The American

Passions, things like that, and a lot of 20th century as well. In America, with the Handel and Haydn, the orchestra is the main element and the choir adds to it, so it’s a different angle. At the beginning The Sixteen was sixteen people singing 16th century music, but now it can be 32, or 40 when we do the choral pilgrimage, which is our main enterprise. That started out as a Millennium project, but has gone on every year. It goes to twenty-odd venues throughout the UK, chiefly cathedrals and abbeys. We can almost serve up anything. This year we’re doing a massive piece by Shepherd, which nobody would hear in a liturgical service these days. Most people won’t have heard of Shepherd, but they’ll come because they know The Sixteen. We’ve never ever dumbed down what we do, but if you do something well, people will listen. The big record companies serve up what they decide people want, Katherine Jenkins, or whatever. I saw the nominations for the Classical Brit awards, and wondered what some of these people are doing there - The Monks, and the Pope’s record - when you’ve got all these fantastic orchestras. Our quite esoteric music affects people in different ways. They’ve had a

Harry with his creation, The Sixteen. Mark Harrison

hard day at the office, or their kids have been screaming at them all day, and they listen to this music, and it’s wonderfully calming. It makes some people search their souls. It affects people in so many different ways, it’s not just wallpaper music. The Sixteen is my number one activity. The Handel and Haydn do one project a month for the nine months of the season and I will do four or five of those. Boston is lovely. When I’m over there, if I’m not rehearsing I’m in a meeting, or meeting patrons. That’s a side that’s different, the whole patronage in the States. Groups do not exist without private patronage, and the number of patrons and committees is immense. It’s lovely because they’re interested and involved but they don’t get in the way of what I’m trying to do. In Britain we don’t have that on anything like the same scale. The Sixteen have a little bit of Arts Council funding but basically we have no public subsidy. It’s ticket sales, record sales, and invitations, festival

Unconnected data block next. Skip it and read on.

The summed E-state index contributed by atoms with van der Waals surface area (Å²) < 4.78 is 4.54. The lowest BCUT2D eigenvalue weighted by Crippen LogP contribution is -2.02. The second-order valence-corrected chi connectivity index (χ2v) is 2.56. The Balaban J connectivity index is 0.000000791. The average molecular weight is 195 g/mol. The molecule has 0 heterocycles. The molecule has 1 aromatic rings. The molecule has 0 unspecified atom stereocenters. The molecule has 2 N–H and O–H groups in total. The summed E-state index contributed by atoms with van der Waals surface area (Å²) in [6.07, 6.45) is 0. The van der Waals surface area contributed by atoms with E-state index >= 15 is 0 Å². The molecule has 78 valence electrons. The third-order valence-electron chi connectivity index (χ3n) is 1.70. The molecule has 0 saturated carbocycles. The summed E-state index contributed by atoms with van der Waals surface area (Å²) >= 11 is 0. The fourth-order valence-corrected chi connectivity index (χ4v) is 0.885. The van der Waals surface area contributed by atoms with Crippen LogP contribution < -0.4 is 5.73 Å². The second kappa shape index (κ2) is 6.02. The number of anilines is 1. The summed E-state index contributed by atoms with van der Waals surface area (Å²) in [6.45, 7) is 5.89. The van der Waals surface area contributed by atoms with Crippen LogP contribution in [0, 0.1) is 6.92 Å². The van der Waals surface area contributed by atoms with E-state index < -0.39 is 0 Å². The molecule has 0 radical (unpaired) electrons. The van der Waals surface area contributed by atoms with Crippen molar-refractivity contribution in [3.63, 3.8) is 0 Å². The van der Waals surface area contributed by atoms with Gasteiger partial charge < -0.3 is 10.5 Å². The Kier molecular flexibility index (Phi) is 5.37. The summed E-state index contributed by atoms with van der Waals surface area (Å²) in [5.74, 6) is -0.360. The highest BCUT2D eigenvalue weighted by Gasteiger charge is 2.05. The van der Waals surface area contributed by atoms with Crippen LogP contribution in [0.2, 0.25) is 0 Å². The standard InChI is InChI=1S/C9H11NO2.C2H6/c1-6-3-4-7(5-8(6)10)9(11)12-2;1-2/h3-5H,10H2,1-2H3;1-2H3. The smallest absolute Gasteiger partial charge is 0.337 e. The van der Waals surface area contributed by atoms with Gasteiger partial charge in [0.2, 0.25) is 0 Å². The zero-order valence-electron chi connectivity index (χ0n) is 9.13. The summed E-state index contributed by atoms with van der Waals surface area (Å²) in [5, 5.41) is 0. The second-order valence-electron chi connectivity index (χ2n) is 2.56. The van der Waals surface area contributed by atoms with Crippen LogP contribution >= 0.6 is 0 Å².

invitations and work abroad, and work abroad is not as financially lucrative as it used to be. Still, that’s what we need to do, and records are very good to do because it’s our calling card. We set up our own record company, CORO, in 2001. We have about 70 titles now, 60 by The Sixteen, with ten others. I’ve just recorded from live concerts Mozart’s C minor Mass with the Handel and Haydn Society that we’re going to put out as well. There might be an offshoot of CORA devoted to the Handel and Haydn Society. The idea is to start off with one or two Mozart works. Boston Symphony Hall has got the most amazing acoustic, so it’s perfect for doing live concerts. Next season we’ll do the Mozart Requiem. The Handel and Haydn Society have got very few recordings out there, and that’s one of the things I’m going to address. In 2014-15, the Handel & Haydn’s bicentennial season, we will link up the two groups and do the Matthew Passion. Hopefully we can do a tour of Europe as well as the States. H

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The American

Secret London – an Unusual Guide Rachel Howard and Bill Nash